In March 1918 the Bolsheviks (which were hitherto known as the Russian Social Democratic Labour Party) renamed themselves as the Russian Communist Party. Slowly they captured all the chief posts in governments, army, trade unions and other similar organizations. It then proceeded to reshape the entire national system.
It adopted socialist policies and passed a number of laws to this effect. Private ownership of all lands including that of the peasants themselves was abolished. A person who wanted to cultivate the land without the help of hired labour got land from the state.
Rigid food controls were introduced and the prices of food-stuffs were fixed. The state started collecting a share of the grain from the farms with the help of armed forces. The state encouraged collective farming and provided liberal loans for this purpose. In February 1919 the first state farm was created. The key industries were also nationalized. All coal mines, oil-fields, railway works etc. were declared as private property.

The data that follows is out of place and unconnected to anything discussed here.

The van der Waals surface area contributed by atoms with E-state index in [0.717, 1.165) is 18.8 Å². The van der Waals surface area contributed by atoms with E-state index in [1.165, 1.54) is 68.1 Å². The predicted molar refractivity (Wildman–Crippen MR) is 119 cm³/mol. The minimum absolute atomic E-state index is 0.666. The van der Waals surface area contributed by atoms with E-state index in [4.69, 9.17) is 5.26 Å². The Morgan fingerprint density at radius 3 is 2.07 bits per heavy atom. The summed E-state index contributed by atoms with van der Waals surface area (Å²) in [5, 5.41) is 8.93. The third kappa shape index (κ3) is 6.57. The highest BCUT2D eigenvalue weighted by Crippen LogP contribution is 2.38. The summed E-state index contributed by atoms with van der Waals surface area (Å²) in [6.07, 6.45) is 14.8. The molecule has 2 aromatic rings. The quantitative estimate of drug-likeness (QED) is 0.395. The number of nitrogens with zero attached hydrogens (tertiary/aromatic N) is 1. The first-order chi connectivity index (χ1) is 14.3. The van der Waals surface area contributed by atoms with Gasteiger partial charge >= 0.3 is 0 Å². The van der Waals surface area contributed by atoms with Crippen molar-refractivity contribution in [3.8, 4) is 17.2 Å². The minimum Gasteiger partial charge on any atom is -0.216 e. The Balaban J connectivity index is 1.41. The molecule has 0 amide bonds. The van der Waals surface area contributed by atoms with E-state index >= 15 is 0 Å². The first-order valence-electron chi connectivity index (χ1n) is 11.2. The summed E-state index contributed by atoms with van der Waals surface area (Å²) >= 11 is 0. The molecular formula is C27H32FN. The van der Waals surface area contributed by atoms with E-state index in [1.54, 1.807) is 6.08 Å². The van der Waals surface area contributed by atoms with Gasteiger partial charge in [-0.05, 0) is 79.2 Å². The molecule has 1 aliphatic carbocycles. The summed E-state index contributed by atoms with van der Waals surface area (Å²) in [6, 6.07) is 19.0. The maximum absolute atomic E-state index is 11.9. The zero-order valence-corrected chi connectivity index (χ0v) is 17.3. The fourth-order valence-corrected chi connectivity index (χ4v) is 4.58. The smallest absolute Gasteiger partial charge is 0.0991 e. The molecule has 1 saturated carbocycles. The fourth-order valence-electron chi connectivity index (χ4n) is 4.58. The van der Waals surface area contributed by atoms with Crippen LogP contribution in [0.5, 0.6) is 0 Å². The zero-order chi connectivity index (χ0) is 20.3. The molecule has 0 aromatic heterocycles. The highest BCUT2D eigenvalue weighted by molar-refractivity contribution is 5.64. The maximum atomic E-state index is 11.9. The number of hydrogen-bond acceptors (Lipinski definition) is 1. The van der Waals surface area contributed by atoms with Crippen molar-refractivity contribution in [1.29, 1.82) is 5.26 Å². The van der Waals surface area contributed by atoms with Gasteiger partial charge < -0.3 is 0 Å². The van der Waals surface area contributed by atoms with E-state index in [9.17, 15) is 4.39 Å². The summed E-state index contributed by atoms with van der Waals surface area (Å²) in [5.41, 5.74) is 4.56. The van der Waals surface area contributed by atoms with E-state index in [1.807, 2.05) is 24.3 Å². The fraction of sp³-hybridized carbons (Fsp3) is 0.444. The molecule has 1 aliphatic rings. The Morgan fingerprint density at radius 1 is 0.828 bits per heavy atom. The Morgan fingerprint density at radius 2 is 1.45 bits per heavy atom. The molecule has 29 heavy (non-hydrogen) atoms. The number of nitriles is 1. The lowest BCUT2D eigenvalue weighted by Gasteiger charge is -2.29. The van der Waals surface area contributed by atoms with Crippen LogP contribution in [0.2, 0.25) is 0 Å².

Private trading was abolished and private banks and shops were closed. All foreign trade was nationalized. These changes introduced with a view to protect and promote the interests of the workers proved quite disastrous. The workers being assured of these pay stopped work or took the things lightly. As a result the productivity of the country declined. The rule that the farmers had to hand over the surplus food grains to the government without payment further encouraged the farmers to produce only as much as was sufficient to meet their immediate needs.